BLUFF CITY, Tenn. - Scammers are calling people in Sullivan County asking them for hundreds of dollars.
The Sullivan County Sheriff's Office told us four people complained of this in the past eight days.
We talked to two neighbors in Bluff City who told us what tipped them off that they were being scammed.
Marlene Bowling is still shocked after a man called her at home telling her she won half a million dollars, then demanded taxes for it.
"I said it doesn't sound right because if I won the money why didn't they just bring it to me" said Bowling.
The caller told Bowling to go to Walmart and get a Green Dot card, a kind of prepaid debit card.
He didn't call her just once either. Bowling told us the scammer called her at least 20 times.
The first time he called, she said he told her to put $1,000 on the Green Dot card. On Thursday, he had dropped it down to $500.
"I said that wouldn't pay the taxes on half a million dollars," she said.
The man insisted, even offering to come to her house and drive her to the store himself.
"I got scared and he said I know your address and I know your Social Security number," Bowling told us.
Bowling's neighbor, Jeff Richards, got six calls on his cell phone.
His caller was from the same area code as Bowling's scammer. That area code is 876.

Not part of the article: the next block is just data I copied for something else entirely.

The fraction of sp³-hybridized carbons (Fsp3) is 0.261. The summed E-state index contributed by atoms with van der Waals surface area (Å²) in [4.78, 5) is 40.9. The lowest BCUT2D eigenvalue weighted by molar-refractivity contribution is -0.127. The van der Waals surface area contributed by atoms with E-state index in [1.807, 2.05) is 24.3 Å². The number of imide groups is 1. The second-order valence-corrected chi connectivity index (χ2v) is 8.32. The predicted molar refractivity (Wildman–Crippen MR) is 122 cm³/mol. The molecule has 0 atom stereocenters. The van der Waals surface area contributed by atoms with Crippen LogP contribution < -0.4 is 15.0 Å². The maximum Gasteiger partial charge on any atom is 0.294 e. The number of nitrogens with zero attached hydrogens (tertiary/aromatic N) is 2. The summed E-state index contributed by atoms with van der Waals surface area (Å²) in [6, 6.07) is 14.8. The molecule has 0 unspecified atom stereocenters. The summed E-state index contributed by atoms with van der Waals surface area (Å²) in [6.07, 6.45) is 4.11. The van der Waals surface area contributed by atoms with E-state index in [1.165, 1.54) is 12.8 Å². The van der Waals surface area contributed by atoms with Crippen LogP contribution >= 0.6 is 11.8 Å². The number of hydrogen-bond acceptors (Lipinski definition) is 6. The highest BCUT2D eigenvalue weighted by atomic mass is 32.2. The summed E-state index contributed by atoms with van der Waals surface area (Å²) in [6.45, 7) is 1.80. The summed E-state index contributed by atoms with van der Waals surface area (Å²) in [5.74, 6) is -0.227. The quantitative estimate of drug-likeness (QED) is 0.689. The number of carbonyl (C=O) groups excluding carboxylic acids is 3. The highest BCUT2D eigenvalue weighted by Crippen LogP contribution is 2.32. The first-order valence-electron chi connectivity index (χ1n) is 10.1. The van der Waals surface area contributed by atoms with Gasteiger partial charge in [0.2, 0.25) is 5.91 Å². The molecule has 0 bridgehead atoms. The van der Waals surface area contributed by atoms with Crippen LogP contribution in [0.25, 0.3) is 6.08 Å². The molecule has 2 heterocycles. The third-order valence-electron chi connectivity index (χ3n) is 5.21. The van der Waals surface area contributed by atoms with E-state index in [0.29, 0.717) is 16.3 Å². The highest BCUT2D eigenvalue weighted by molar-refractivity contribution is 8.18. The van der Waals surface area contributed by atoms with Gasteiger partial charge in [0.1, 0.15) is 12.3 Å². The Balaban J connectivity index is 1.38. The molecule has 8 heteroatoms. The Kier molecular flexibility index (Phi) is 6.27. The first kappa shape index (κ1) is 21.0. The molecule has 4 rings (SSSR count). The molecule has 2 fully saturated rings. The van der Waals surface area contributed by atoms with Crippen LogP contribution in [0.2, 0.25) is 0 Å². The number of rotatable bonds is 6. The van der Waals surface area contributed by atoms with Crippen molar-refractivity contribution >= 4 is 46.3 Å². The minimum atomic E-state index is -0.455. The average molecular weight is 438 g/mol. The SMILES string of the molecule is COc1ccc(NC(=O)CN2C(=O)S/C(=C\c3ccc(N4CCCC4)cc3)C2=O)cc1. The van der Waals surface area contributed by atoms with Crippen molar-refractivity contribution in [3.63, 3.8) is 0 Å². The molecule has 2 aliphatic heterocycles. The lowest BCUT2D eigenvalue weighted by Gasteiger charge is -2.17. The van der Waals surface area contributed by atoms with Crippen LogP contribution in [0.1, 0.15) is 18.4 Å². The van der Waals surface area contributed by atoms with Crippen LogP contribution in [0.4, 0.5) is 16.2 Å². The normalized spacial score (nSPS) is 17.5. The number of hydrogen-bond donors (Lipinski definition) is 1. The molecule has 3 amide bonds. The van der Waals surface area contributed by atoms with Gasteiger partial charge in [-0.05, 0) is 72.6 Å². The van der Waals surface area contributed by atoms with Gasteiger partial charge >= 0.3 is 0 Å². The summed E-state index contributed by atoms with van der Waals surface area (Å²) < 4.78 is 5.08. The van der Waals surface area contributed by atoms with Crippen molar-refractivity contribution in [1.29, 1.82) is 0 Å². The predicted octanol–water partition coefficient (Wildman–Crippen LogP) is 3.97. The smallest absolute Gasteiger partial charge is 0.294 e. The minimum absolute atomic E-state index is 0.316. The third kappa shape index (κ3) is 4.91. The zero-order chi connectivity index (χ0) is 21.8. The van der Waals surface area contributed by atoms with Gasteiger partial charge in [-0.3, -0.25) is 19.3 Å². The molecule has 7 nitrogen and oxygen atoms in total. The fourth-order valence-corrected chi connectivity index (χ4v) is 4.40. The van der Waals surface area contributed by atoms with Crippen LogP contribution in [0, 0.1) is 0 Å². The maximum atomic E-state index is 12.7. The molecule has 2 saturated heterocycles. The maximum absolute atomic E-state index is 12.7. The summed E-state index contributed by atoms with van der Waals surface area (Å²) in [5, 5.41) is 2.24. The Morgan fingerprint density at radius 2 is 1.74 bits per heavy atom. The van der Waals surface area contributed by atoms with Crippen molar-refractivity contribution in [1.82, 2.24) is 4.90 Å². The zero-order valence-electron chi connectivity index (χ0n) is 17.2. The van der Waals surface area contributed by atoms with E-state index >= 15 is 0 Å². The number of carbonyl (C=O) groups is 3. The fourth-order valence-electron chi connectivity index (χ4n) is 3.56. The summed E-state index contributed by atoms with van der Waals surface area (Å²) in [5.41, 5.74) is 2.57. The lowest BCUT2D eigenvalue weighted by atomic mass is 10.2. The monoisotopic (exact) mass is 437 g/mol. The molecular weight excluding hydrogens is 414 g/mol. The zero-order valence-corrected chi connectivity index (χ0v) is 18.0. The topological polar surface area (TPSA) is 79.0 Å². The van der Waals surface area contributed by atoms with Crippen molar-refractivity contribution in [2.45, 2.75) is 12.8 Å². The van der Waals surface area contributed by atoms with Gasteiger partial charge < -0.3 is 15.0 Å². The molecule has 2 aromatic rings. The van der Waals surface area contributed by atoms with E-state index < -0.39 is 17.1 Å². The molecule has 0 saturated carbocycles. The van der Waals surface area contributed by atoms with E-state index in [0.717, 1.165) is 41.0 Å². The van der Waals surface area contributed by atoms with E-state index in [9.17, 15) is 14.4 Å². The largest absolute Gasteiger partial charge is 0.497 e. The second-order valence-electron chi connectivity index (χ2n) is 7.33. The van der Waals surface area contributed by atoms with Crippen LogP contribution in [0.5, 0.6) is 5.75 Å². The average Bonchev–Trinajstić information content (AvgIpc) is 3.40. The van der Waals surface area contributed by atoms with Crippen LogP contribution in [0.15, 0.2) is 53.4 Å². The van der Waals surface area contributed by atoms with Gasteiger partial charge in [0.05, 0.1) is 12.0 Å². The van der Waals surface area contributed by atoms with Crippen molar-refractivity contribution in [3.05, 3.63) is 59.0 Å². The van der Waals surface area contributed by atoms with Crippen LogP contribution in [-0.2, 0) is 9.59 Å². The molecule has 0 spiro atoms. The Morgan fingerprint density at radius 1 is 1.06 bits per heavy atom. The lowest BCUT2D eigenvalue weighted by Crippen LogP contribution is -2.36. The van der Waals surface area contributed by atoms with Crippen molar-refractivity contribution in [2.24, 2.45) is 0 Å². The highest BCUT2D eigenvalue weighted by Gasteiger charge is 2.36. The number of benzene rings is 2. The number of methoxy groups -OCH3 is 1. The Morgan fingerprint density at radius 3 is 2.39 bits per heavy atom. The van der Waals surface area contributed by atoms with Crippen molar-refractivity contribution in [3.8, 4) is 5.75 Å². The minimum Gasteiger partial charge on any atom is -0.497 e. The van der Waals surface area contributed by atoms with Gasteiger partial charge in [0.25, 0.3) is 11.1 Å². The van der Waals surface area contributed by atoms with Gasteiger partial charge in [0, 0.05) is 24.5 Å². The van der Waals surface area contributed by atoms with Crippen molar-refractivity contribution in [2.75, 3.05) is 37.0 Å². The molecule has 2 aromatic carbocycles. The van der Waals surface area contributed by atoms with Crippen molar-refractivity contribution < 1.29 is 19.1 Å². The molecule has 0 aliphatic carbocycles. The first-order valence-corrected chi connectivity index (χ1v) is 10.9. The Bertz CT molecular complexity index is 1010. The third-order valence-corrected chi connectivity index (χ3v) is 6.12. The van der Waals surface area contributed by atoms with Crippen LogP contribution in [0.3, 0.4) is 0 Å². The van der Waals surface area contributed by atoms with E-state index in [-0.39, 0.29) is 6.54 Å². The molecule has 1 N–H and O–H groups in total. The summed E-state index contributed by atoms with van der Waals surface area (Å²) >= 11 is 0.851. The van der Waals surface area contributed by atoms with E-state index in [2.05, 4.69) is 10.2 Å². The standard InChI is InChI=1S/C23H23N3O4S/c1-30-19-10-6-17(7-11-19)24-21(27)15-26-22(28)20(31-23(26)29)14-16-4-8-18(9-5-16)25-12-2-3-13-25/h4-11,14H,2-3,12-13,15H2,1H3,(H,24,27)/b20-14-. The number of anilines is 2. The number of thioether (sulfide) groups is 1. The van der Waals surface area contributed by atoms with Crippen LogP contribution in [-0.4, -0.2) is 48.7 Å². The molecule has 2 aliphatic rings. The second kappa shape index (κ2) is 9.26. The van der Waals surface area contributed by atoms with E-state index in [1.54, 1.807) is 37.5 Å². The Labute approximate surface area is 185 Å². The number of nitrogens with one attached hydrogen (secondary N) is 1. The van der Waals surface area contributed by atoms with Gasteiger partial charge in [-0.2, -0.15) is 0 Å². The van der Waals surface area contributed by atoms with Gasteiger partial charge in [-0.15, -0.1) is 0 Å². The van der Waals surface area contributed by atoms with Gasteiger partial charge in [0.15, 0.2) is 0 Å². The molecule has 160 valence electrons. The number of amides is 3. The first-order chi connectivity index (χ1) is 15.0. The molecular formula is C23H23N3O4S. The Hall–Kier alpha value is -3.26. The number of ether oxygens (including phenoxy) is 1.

Richards was told he won the Publisher's Clearing House Sweepstakes.
"What they wanted was my checking account number and my tracking number on my bank account to put some of the money in," said Richards.
The Sullivan County Sheriff's Office told us they're aware of both of these scams.
Sheriff's Office spokesperson Leslie Earhart told News 5 that Bowling and Richards paid attention to the right signs.
"If someone calls you and tells you you've won money and you have to pay taxes to retrieve that property or whatever prize it might be, that's a red flag," she said.
Earhart said other signs you're being scammed are if you get threats saying you'll be arrested if you don't pay by a certain date, or if you're asked for money or personal information over the phone.
It's also important to be cautious giving money around the holidays, she said.
"People will pretend to be with an organization like the Salvation Army and they will pull on the heartstrings of residents in an effort to get them to donate," said Earhart.
Jeff Richard told us it's very simple,"if it sounds too good to be true it's too good to be true."